Grapevine May 30, 2021: Dr. Cohen, I presume?

Movers and shakers in Israeli society.

MICHAL YANAI gives the stop sign to sexual harassment in the L’Oreal Stand-Up campaign. (photo credit: OMRI BARZILAI)
MICHAL YANAI gives the stop sign to sexual harassment in the L’Oreal Stand-Up campaign.
(photo credit: OMRI BARZILAI)
■ Outgoing Mossad chief Yossi Cohen, who has been tipped as a future prime minister following the expiration of his cooling off period, has in the course of his career taken on many roles and guises. Today, Sunday, May 30, he will be seen in academic cap and gown as he receives an honorary doctorate from Bar-Ilan University in recognition of his work for the safety and well-being of the citizens of Israel, for decades of commitment, innovation and excellence in the service of the state, and for his role in the process that led to the signing of the Abraham Accords. 
Cohen, who completes his tenure as Mossad director on June 1, will deliver remarks on behalf of all his fellow honorary doctorate recipients who include film producer Arthur Cohn, former UK Supreme Court president and civil rights activist Baroness Hale of Richmond, musician Idan Raichel, businessman and philanthropist Haim Taib, the Tzohar rabbinical organization represented by Rabbi David Stav, and Nobel Prize-laureate professor of chemistry Michael Stanley Whittingham.
■ COME SUMMER and Yaron Deckel, political analyst, radio co-host and weekend news presenter for KAN 11 television will disappear from the screen and the airwaves. Deckel has accepted a two-year contract to be a Jewish Agency emissary in Canada. Deckel, 56, is a former CEO of Army Radio. From 2002 to 2007, he was the Washington bureau chief for the now defunct Israel Broadcasting Authority. In addition to covering US-Israel relations, he also traveled widely throughout the US reporting on social and cultural issues as well as on Jewish life and on Israeli families who relocated to the US.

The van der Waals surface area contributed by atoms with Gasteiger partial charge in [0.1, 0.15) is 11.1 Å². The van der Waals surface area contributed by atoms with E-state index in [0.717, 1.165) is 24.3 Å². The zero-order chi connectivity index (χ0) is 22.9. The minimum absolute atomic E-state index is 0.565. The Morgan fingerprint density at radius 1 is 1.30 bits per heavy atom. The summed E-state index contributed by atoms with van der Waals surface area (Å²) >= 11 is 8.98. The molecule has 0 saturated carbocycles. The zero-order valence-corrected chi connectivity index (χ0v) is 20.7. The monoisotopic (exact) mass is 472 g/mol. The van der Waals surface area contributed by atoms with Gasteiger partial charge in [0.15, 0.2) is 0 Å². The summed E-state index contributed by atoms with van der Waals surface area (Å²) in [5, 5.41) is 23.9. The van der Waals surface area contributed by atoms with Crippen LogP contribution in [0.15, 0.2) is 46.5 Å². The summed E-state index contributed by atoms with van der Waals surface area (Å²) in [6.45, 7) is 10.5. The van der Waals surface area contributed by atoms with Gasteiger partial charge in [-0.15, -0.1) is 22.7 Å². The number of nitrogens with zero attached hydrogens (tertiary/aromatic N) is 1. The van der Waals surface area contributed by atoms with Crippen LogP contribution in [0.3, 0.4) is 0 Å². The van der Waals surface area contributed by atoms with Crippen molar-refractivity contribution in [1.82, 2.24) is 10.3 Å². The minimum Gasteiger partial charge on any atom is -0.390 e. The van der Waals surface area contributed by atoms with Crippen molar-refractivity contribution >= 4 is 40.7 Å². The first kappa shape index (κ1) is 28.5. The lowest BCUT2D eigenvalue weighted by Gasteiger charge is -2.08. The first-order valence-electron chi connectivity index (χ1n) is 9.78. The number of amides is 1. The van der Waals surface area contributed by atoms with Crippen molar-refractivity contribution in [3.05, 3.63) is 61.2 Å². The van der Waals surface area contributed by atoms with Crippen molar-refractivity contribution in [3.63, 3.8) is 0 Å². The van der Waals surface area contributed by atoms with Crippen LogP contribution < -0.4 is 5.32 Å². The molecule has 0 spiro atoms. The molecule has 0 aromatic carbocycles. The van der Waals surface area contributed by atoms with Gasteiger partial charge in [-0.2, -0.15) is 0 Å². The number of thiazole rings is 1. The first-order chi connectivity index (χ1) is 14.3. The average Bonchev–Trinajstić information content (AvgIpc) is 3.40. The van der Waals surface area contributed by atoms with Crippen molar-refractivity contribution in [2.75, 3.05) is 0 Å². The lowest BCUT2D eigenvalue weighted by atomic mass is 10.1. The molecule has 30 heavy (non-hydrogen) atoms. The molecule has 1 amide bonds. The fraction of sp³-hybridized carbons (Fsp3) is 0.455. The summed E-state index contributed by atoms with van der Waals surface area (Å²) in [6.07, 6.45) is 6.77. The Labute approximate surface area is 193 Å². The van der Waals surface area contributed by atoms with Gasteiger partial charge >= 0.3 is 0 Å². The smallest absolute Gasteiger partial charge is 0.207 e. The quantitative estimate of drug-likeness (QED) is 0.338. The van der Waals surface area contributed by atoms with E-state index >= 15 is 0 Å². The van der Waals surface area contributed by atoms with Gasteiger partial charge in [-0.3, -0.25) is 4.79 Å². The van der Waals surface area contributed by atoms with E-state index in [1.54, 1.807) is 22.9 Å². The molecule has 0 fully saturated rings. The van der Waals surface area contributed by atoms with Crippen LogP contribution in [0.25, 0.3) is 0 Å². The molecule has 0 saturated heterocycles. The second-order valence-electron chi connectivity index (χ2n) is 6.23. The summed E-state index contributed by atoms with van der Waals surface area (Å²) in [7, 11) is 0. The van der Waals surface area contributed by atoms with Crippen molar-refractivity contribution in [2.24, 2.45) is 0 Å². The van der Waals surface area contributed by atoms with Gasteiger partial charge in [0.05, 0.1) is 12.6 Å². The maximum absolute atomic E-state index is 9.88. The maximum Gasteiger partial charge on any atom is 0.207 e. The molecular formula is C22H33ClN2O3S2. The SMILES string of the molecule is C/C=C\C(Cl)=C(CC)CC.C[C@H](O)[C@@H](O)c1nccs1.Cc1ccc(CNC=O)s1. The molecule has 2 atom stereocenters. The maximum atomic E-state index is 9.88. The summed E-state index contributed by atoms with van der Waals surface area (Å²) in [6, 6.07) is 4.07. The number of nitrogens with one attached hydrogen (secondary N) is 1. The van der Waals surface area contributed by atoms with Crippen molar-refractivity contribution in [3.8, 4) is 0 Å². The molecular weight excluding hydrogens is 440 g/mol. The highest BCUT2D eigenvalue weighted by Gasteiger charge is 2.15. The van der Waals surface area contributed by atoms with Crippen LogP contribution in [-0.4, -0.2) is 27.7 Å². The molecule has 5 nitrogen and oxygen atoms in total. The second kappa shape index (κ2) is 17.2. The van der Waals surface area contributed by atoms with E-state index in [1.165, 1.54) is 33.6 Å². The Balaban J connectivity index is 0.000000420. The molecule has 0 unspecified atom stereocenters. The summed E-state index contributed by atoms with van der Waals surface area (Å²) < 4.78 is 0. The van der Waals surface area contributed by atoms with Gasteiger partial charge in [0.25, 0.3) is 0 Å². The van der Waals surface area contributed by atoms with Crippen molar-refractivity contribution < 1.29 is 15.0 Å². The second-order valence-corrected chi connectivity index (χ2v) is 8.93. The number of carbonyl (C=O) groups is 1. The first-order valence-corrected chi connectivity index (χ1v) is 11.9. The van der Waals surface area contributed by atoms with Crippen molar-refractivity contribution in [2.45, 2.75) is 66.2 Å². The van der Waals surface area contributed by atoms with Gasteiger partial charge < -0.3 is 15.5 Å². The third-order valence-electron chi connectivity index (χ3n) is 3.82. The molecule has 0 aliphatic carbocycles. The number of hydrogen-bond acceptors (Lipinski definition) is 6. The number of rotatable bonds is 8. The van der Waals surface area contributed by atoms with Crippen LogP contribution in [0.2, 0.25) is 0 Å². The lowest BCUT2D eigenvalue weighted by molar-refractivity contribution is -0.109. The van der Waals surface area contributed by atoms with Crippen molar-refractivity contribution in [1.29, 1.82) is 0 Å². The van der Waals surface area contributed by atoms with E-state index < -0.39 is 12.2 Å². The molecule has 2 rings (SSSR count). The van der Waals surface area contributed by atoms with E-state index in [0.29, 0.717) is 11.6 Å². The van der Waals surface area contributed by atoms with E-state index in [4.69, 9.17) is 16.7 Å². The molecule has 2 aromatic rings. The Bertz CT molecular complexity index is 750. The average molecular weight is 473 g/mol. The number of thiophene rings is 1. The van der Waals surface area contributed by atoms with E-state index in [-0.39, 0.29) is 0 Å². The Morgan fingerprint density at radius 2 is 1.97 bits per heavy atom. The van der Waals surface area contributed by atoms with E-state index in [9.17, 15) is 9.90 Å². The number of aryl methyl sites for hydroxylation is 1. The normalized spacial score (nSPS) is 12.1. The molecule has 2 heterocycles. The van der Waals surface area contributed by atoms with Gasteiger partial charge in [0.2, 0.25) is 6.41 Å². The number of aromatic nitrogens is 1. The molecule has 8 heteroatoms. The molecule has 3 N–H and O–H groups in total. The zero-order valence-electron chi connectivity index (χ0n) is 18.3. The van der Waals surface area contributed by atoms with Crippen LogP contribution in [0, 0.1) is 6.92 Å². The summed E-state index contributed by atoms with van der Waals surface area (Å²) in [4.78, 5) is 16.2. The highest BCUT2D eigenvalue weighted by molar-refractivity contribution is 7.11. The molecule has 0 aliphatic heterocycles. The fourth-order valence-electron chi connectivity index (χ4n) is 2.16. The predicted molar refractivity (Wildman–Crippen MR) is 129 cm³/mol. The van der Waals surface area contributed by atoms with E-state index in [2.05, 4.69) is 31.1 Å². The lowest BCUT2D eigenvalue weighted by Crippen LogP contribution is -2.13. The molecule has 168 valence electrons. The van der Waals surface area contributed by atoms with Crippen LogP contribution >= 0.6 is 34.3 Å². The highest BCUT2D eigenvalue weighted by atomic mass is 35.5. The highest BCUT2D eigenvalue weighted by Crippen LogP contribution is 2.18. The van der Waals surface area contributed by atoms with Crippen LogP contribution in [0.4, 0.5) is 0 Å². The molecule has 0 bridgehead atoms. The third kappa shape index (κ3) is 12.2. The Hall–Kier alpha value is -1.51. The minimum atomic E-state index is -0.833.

■ NOW THAT hotels are back in business, but the influx of foreign tourists remains sparse and slow, some of the luxury hotels are offering their domestic weekend guests wisdom and music in addition to quality cuisine, well-appointed rooms and suites and elegant spas and swimming pools. In this respect, Jerusalem’s legendary King David Hotel, the flagship hotel in the Dan Hotel chain, has to work somewhat harder than its rivals because the Jerusalem Municipal Council decided to upgrade the road outside the hotel, which means that for the best part of a year, if not longer, King David Street will be closed to traffic. 
There is a somewhat complicated means of getting into the hotel by car or on foot, but the long-term closure of the street to motorized traffic is to some extent affecting all the hotels in this street. Once inside the hotel, guests are pampered in traditional King David style. But the frosting on top of the cake for guests who spend the weekend of June 24-26 there, will be a jazz tribute to Arik Einstein and George Gershwin by Guy Mintus, composer, conductor and international pianist; a lecture by Prof. Yedidya Stern of Bar-Ilan University, who is also president of the Jewish People Policy Institute; a mix of music and talk by historian musician and author Noam Rapaport; a musical interlude with singer and musician Dor Nagar; and the sharing of a riveting memoir by Israel Prize laureate Ron Ben Yishai, Israel’s most knowledgeable and daring military reporter who recently published his autobiography Frontline Reporter in the Line of Fire in Major Conflicts. An ex-paratrooper, Ben Yishai, who was wounded several times in the course of conflict coverage, stayed in the frontlines, not as a soldier, but as a reporter, but has been known to act as a soldier in crisis situations in which he even saved lives.
In other news from the Dan chain, the management of the chain has signed a deal with Mano Holidays – which is part of the Mano Holdings Group owned by Moshe Mano – to manage the Mirabella Plaza Hotel for three consecutive five-year periods. This will bring the number of Haifa hotels managed by Dan to three, including the long-established Dan Carmel and Dan Panorama hotels.
■ FIDDLER ON the Roof, the Broadway musical based on Sholem Aleichem’s story of Tevye the milkman, was the first musical production to have a theater run of more than 3,000 performances, and for almost a decade held the record of the longest running Broadway musical until the advent of Grease, which chalked up 3,388 performances. The stage production was adapted to a film starring Chaim Topol, who has since played Tevya on stages around the world. 
This is the 50th anniversary year of the film. In a career that spans some 65 years, Topol is best known at home for playing the title role in Sallah Shabati, and internationally he remains identified with Tevya or with stage productions or the screen production of Fiddler on the Roof. However, there is such a thing as a real fiddler on the roof who will play as a member of a Chamber Music Trio on the roof of Jerusalem’s Museum on the Seam within the context of the museum’s Tuesday on the Roof series.